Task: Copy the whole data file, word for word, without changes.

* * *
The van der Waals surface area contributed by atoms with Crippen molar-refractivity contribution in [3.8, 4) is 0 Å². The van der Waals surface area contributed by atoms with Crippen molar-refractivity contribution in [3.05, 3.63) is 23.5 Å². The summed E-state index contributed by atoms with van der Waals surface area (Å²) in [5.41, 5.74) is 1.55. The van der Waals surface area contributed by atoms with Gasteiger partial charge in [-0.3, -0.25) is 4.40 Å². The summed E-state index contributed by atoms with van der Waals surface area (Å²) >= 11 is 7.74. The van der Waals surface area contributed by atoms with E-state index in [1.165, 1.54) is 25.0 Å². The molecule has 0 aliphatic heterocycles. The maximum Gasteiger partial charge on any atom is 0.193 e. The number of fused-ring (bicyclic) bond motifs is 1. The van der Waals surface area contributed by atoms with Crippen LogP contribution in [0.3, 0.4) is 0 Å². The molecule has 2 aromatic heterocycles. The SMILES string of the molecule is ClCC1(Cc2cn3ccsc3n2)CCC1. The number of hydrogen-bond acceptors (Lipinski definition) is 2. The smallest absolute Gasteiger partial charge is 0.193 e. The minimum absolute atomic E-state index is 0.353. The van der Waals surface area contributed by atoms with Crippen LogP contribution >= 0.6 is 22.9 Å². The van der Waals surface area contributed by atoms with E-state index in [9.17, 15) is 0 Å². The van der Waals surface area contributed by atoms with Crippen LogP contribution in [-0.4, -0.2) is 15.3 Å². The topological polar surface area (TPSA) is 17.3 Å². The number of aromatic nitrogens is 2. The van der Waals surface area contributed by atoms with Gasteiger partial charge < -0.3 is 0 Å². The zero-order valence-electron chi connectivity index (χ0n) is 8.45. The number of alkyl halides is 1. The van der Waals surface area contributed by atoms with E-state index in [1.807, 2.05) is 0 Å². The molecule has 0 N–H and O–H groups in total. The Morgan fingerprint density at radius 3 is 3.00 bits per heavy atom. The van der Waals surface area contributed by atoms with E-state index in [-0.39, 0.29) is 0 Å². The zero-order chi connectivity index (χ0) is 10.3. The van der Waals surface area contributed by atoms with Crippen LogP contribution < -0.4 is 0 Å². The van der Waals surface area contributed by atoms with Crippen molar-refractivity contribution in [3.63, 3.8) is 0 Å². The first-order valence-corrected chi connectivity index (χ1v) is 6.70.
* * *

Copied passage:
The van der Waals surface area contributed by atoms with Crippen molar-refractivity contribution in [3.8, 4) is 0 Å². The van der Waals surface area contributed by atoms with Crippen molar-refractivity contribution in [3.05, 3.63) is 23.5 Å². The summed E-state index contributed by atoms with van der Waals surface area (Å²) in [5.41, 5.74) is 1.55. The van der Waals surface area contributed by atoms with Gasteiger partial charge in [-0.3, -0.25) is 4.40 Å². The summed E-state index contributed by atoms with van der Waals surface area (Å²) >= 11 is 7.74. The van der Waals surface area contributed by atoms with E-state index in [1.165, 1.54) is 25.0 Å². The molecule has 0 aliphatic heterocycles. The maximum Gasteiger partial charge on any atom is 0.193 e. The number of fused-ring (bicyclic) bond motifs is 1. The van der Waals surface area contributed by atoms with Crippen LogP contribution in [0.3, 0.4) is 0 Å². The molecule has 2 aromatic heterocycles. The SMILES string of the molecule is ClCC1(Cc2cn3ccsc3n2)CCC1. The number of hydrogen-bond acceptors (Lipinski definition) is 2. The smallest absolute Gasteiger partial charge is 0.193 e. The minimum absolute atomic E-state index is 0.353. The van der Waals surface area contributed by atoms with Crippen LogP contribution >= 0.6 is 22.9 Å². The van der Waals surface area contributed by atoms with E-state index in [9.17, 15) is 0 Å². The van der Waals surface area contributed by atoms with Crippen LogP contribution in [-0.4, -0.2) is 15.3 Å². The topological polar surface area (TPSA) is 17.3 Å². The number of aromatic nitrogens is 2. The van der Waals surface area contributed by atoms with Gasteiger partial charge < -0.3 is 0 Å². The zero-order valence-electron chi connectivity index (χ0n) is 8.45. The number of alkyl halides is 1. The van der Waals surface area contributed by atoms with E-state index in [1.807, 2.05) is 0 Å². The molecule has 0 N–H and O–H groups in total. The Morgan fingerprint density at radius 3 is 3.00 bits per heavy atom. The van der Waals surface area contributed by atoms with E-state index in [-0.39, 0.29) is 0 Å². The zero-order chi connectivity index (χ0) is 10.3. The van der Waals surface area contributed by atoms with Crippen LogP contribution < -0.4 is 0 Å². The van der Waals surface area contributed by atoms with Crippen molar-refractivity contribution in [3.63, 3.8) is 0 Å². The first-order valence-corrected chi connectivity index (χ1v) is 6.70.